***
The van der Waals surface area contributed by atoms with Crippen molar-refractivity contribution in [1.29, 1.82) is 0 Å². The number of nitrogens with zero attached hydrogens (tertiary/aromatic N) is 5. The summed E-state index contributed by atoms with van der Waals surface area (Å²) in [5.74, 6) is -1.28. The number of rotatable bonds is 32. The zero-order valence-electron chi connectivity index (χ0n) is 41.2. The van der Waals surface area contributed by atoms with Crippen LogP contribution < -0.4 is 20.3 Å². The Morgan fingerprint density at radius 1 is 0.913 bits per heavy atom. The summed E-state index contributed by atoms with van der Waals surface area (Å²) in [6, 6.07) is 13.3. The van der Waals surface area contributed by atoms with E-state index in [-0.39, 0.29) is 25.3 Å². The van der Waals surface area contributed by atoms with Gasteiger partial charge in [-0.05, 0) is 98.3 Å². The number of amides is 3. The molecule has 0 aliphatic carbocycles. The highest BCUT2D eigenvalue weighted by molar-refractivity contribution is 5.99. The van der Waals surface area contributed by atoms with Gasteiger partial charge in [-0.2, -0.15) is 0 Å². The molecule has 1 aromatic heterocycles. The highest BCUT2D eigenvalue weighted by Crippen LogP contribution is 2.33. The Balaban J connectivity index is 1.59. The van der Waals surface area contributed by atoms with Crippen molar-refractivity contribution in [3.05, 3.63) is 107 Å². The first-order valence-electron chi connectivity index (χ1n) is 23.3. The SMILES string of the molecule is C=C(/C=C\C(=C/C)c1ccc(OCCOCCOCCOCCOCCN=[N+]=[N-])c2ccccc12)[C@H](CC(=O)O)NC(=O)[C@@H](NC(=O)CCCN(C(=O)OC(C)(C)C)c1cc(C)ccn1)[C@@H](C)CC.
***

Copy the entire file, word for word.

The van der Waals surface area contributed by atoms with Crippen molar-refractivity contribution in [1.29, 1.82) is 0 Å². The number of nitrogens with zero attached hydrogens (tertiary/aromatic N) is 5. The summed E-state index contributed by atoms with van der Waals surface area (Å²) in [5.74, 6) is -1.28. The number of rotatable bonds is 32. The zero-order valence-electron chi connectivity index (χ0n) is 41.2. The van der Waals surface area contributed by atoms with Crippen LogP contribution < -0.4 is 20.3 Å². The Morgan fingerprint density at radius 1 is 0.913 bits per heavy atom. The summed E-state index contributed by atoms with van der Waals surface area (Å²) in [6, 6.07) is 13.3. The van der Waals surface area contributed by atoms with E-state index in [-0.39, 0.29) is 25.3 Å². The van der Waals surface area contributed by atoms with Gasteiger partial charge in [-0.05, 0) is 98.3 Å². The number of amides is 3. The molecule has 0 aliphatic carbocycles. The highest BCUT2D eigenvalue weighted by molar-refractivity contribution is 5.99. The van der Waals surface area contributed by atoms with Gasteiger partial charge in [-0.2, -0.15) is 0 Å². The molecule has 1 aromatic heterocycles. The highest BCUT2D eigenvalue weighted by Crippen LogP contribution is 2.33. The Balaban J connectivity index is 1.59. The van der Waals surface area contributed by atoms with Crippen molar-refractivity contribution in [3.05, 3.63) is 107 Å². The first-order valence-electron chi connectivity index (χ1n) is 23.3. The SMILES string of the molecule is C=C(/C=C\C(=C/C)c1ccc(OCCOCCOCCOCCOCCN=[N+]=[N-])c2ccccc12)[C@H](CC(=O)O)NC(=O)[C@@H](NC(=O)CCCN(C(=O)OC(C)(C)C)c1cc(C)ccn1)[C@@H](C)CC.